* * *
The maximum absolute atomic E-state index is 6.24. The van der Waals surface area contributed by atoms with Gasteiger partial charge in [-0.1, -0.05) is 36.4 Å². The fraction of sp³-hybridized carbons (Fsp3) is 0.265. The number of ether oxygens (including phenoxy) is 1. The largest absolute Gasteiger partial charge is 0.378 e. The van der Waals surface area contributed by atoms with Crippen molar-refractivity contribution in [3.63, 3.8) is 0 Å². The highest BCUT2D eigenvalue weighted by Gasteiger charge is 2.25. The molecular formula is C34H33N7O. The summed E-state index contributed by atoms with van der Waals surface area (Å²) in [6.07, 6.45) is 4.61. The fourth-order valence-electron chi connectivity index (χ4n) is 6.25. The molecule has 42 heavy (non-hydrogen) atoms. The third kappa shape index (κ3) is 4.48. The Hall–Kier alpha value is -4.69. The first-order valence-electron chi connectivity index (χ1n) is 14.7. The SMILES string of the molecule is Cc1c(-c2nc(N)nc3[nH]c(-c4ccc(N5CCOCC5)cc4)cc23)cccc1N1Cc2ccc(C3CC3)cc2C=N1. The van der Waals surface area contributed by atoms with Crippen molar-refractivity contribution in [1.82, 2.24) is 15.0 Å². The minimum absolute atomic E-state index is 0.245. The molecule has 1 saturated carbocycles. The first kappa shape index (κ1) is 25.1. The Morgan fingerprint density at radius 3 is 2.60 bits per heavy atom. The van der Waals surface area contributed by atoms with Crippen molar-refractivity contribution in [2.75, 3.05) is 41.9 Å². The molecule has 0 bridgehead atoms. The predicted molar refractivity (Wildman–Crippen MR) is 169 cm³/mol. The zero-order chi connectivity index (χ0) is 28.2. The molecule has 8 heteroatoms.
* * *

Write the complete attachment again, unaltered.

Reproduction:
The maximum absolute atomic E-state index is 6.24. The van der Waals surface area contributed by atoms with Gasteiger partial charge in [-0.1, -0.05) is 36.4 Å². The fraction of sp³-hybridized carbons (Fsp3) is 0.265. The number of ether oxygens (including phenoxy) is 1. The largest absolute Gasteiger partial charge is 0.378 e. The van der Waals surface area contributed by atoms with Crippen molar-refractivity contribution in [3.63, 3.8) is 0 Å². The highest BCUT2D eigenvalue weighted by Gasteiger charge is 2.25. The molecular formula is C34H33N7O. The summed E-state index contributed by atoms with van der Waals surface area (Å²) in [6.07, 6.45) is 4.61. The fourth-order valence-electron chi connectivity index (χ4n) is 6.25. The molecule has 42 heavy (non-hydrogen) atoms. The third kappa shape index (κ3) is 4.48. The Hall–Kier alpha value is -4.69. The first-order valence-electron chi connectivity index (χ1n) is 14.7. The SMILES string of the molecule is Cc1c(-c2nc(N)nc3[nH]c(-c4ccc(N5CCOCC5)cc4)cc23)cccc1N1Cc2ccc(C3CC3)cc2C=N1. The van der Waals surface area contributed by atoms with Crippen molar-refractivity contribution in [1.82, 2.24) is 15.0 Å². The minimum absolute atomic E-state index is 0.245. The molecule has 1 saturated carbocycles. The first kappa shape index (κ1) is 25.1. The Morgan fingerprint density at radius 3 is 2.60 bits per heavy atom. The van der Waals surface area contributed by atoms with Crippen molar-refractivity contribution in [2.75, 3.05) is 41.9 Å². The molecule has 0 bridgehead atoms. The predicted molar refractivity (Wildman–Crippen MR) is 169 cm³/mol. The zero-order chi connectivity index (χ0) is 28.2. The molecule has 8 heteroatoms.